There is no sharp line separating the present-day philosophy of language from linguistics. Some of the theories developed by the philosophers of language, over the last hundred years or so, can illuminate many specific problems concerning English language and usage. The questions that concern application of such philosophical theories to specific problems of English language should thus be welcomed here, and, in fact, have been welcomed.
On the other hand, the questions that concern the theories of the philosophy of language in the abstract (the questions that could be asked about any language), are probably better asked at some other site, such as the Philosophy Stack Exchange.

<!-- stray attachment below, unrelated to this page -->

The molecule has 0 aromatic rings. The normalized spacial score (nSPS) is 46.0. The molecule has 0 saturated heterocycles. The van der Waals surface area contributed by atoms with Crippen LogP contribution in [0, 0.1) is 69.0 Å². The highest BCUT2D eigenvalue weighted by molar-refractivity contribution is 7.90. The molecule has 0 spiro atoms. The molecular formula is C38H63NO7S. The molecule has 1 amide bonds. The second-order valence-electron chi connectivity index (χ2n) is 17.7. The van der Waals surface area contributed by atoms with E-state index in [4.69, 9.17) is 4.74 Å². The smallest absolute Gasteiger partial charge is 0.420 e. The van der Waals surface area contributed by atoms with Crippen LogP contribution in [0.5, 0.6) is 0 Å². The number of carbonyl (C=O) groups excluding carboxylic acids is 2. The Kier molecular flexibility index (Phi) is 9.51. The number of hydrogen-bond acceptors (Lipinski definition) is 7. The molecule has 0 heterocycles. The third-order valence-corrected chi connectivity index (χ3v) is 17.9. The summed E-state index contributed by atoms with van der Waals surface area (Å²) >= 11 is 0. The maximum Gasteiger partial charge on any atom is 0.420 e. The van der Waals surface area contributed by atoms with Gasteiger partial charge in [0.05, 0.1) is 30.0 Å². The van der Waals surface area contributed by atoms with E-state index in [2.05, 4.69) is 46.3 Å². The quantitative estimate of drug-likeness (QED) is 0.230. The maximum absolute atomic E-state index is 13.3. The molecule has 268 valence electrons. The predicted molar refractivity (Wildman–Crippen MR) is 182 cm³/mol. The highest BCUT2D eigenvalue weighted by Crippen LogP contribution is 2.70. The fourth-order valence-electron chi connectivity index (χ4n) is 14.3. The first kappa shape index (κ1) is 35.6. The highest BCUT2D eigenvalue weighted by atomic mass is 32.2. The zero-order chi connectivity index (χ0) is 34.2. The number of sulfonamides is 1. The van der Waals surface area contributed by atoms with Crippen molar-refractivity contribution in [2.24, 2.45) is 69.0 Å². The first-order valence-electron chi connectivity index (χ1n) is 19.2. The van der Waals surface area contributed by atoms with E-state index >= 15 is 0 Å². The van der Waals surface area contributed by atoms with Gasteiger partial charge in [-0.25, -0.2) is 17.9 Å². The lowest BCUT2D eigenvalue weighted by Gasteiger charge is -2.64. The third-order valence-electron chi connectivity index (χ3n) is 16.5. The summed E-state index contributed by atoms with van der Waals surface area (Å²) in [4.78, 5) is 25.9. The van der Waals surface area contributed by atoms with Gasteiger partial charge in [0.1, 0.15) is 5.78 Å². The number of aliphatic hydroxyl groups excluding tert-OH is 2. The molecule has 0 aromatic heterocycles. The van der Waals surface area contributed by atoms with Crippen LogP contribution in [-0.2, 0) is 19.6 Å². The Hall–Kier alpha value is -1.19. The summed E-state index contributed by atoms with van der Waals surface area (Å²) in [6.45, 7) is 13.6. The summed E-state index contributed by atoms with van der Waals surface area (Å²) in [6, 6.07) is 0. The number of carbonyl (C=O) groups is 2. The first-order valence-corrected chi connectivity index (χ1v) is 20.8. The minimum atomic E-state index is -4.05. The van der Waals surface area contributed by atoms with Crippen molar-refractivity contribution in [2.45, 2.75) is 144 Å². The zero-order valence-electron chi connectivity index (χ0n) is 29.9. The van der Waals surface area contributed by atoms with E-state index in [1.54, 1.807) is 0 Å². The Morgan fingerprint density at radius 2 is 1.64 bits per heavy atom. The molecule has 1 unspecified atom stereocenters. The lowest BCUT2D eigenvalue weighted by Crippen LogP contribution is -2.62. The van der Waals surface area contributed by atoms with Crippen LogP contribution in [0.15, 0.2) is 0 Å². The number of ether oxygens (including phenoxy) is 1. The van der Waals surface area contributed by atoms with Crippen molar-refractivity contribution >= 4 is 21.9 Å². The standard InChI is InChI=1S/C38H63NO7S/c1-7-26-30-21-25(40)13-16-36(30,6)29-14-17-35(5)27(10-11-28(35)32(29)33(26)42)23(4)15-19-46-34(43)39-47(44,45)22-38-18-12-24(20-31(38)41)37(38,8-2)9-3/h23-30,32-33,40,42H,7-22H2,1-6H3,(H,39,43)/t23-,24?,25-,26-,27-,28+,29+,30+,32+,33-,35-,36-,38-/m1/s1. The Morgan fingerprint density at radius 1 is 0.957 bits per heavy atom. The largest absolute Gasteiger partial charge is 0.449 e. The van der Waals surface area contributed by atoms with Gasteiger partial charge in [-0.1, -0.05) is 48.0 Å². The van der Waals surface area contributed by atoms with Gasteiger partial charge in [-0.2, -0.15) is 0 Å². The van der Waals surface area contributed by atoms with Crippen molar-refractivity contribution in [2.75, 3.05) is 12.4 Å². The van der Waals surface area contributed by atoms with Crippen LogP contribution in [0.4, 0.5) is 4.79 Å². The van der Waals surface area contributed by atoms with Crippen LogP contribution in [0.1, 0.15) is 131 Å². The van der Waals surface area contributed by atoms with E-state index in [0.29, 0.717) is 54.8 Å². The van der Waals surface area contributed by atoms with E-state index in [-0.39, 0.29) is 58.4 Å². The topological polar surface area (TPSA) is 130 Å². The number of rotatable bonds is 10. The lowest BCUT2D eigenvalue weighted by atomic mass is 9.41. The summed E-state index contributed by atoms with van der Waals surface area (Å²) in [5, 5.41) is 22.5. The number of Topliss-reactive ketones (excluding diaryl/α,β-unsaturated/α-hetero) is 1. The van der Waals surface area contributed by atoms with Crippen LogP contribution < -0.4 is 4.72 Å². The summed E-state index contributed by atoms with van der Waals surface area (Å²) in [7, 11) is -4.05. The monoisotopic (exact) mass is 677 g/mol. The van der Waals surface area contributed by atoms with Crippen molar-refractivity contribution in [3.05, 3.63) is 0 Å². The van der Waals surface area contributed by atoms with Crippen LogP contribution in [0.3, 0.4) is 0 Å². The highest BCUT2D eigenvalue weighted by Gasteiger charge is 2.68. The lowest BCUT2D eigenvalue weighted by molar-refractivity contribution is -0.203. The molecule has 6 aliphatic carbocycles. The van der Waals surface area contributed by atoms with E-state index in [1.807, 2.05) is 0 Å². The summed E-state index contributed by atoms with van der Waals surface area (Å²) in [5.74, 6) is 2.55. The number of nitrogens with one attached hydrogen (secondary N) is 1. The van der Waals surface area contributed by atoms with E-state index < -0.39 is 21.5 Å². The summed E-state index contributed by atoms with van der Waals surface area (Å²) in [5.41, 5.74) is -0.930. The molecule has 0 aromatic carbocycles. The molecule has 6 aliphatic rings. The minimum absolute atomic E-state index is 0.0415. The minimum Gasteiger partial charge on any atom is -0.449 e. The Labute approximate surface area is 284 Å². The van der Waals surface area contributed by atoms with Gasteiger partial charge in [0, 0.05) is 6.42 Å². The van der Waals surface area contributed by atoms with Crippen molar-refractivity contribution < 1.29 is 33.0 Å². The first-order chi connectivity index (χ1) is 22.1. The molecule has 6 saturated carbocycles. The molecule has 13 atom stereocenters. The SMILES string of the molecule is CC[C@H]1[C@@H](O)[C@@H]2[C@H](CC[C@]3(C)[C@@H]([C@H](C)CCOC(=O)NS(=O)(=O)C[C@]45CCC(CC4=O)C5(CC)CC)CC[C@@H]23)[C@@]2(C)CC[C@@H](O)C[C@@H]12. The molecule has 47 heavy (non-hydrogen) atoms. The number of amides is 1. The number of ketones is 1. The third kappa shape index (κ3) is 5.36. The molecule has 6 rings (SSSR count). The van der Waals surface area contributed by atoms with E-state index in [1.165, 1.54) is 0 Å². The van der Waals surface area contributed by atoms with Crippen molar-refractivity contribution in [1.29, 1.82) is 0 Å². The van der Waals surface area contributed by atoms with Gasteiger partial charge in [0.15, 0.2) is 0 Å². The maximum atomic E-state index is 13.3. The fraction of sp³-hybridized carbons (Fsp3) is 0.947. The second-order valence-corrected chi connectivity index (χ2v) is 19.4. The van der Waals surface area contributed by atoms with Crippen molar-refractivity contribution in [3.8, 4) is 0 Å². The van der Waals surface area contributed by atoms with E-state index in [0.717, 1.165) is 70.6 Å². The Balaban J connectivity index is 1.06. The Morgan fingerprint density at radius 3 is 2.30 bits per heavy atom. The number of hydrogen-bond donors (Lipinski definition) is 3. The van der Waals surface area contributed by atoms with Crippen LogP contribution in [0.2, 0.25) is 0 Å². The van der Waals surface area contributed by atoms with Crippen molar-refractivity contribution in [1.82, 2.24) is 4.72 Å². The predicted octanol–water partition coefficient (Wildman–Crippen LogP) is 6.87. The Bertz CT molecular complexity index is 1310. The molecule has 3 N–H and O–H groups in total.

For example, a question that involves the application of Gricean maxims to a particular locution is probably within the scope of this site. On the other hand, a question that calls for an interpretation of Heidegger's thesis that the language is the house of being would be off topic here.
It should be noted the questioners may not be aware whether their questions involve philosophy of language. The questioner may sometimes be simply puzzled by some feature of the language, and it is only in answering it that the philosophical undercurrents of that puzzlement become explicit. For example, the questioner may have never heard of Gricean maxims, but they may turn out to play the crucial role in a good answer to it.